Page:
Designs for the new Red Sea Airport have been revealed
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Posted: 8 November 2019 | Rachael Harper (International Airport Review) | No comments yet
Design plans, which focus on passenger experience and capacity, have been revealed for the new Red Sea Airport in Saudi Arabia.
Credit: Foster + Partners.
Designs for the new Red Sea Airport (which is set to welcome an expected one million visitors by 2030) have been revealed.
The design of the terminal aims to bring the experience of a private aircraft terminal to every traveller by providing smaller, intimate spaces that feel luxurious and personalised. The form of the roof shells is inspired by the desert dunes and cantilevers landside and airside to provide shade for passengers.
An internal green oasis with an indigenously planted garden forms a green focus, with the aim of creating a relaxed, resort-like atmosphere within the airport terminal. The airport will be powered by 100 per cent renewable energy.
“The Red Sea Airport has been envisaged as a gateway to one of the most unique resorts in the world and an integral part of the visitor experience,” said Gerard Evenden, Head of Studio at Foster + Partners, the company which has created the new designs. “Inspired by the colours and textures of the desert landscape, the sustainable design seeks to create a calm and luxurious journey through the terminal.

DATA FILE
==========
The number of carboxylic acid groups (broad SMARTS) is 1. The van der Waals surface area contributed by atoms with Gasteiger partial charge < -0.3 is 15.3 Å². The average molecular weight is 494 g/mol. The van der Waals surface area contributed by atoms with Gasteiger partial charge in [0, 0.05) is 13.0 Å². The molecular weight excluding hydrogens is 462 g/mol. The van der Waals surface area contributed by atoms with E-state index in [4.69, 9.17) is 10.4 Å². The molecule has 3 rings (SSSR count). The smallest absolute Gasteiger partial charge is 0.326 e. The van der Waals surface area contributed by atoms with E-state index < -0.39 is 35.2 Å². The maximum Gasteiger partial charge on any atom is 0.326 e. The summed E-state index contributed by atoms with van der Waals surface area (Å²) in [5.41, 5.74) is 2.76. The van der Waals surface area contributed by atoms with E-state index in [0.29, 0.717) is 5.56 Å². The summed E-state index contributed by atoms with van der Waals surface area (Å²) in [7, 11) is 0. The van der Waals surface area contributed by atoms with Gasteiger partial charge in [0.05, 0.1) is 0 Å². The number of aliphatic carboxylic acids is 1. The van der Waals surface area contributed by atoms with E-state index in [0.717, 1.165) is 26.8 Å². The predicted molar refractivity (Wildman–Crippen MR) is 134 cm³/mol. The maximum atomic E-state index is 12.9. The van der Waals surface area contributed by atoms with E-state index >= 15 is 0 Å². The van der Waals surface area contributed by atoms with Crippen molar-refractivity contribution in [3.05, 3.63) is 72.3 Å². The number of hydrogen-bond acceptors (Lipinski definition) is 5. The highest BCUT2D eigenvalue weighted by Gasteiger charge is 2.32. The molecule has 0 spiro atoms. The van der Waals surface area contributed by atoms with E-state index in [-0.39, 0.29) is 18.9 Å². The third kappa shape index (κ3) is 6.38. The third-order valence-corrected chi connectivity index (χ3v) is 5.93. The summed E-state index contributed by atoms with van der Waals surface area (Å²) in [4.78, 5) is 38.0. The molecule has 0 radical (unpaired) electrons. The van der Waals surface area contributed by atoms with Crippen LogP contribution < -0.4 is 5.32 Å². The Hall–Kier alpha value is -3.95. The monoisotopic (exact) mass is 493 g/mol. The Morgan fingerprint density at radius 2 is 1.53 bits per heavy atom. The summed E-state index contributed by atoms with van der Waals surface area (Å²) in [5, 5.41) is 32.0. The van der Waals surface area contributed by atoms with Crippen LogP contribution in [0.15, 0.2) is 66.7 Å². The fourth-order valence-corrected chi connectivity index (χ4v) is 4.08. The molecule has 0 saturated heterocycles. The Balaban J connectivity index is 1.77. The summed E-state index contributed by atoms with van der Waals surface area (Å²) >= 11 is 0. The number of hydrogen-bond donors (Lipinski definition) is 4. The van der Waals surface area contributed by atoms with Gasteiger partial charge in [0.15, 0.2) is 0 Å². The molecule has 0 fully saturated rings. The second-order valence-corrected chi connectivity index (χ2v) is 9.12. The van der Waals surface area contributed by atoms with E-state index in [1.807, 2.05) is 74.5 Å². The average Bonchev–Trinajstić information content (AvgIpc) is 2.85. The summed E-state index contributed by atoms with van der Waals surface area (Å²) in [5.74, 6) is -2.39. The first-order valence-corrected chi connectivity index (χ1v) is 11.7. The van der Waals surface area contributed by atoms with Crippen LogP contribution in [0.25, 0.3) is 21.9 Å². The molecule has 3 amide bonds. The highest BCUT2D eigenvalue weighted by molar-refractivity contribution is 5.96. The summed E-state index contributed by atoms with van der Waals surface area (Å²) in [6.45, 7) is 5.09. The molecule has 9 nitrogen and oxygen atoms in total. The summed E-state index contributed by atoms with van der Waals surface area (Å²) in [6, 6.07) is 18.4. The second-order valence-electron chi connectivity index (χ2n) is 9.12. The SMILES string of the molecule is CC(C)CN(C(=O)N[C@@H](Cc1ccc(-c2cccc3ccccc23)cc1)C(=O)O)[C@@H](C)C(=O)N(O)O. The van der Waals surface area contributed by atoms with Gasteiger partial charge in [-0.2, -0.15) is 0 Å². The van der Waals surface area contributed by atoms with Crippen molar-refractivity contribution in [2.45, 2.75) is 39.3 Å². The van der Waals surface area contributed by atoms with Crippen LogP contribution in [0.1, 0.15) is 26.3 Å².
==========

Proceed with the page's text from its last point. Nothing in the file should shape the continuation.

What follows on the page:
“It will become a transit hub for visitors coming in by both land and air. We look forward to working with the Red Sea Development Company to fulfil the vision for this ambitious one-of-a-kind project.”
The arrival experience at the airport has been designed around the speed of processing passengers. Upon arrival, the aim is for passengers to follow the natural spatial flow down towards the Welcome Centre, where they are met and welcomed to the Red Sea Resort. All security and immigration checks are aimed to be dealt with speedily and the checked-in baggage is sent to the resorts directly. The centre offers an immersive experience of the highlights at the resort, giving visitors a flavour of what is to come.
The departure sequence is generally longer than the arrival experience, the company said, so the spaces have been designed for longer waiting times with larger, more relaxed spaces. The five departure suites are arranged as a series of pods to allow an easy transition from their cars to the plane.
Passengers are dropped off outside the terminal and enter one of the departure pods which feature spas and restaurants. The baggage is loaded onto the aircraft directly after being checked in at the resort.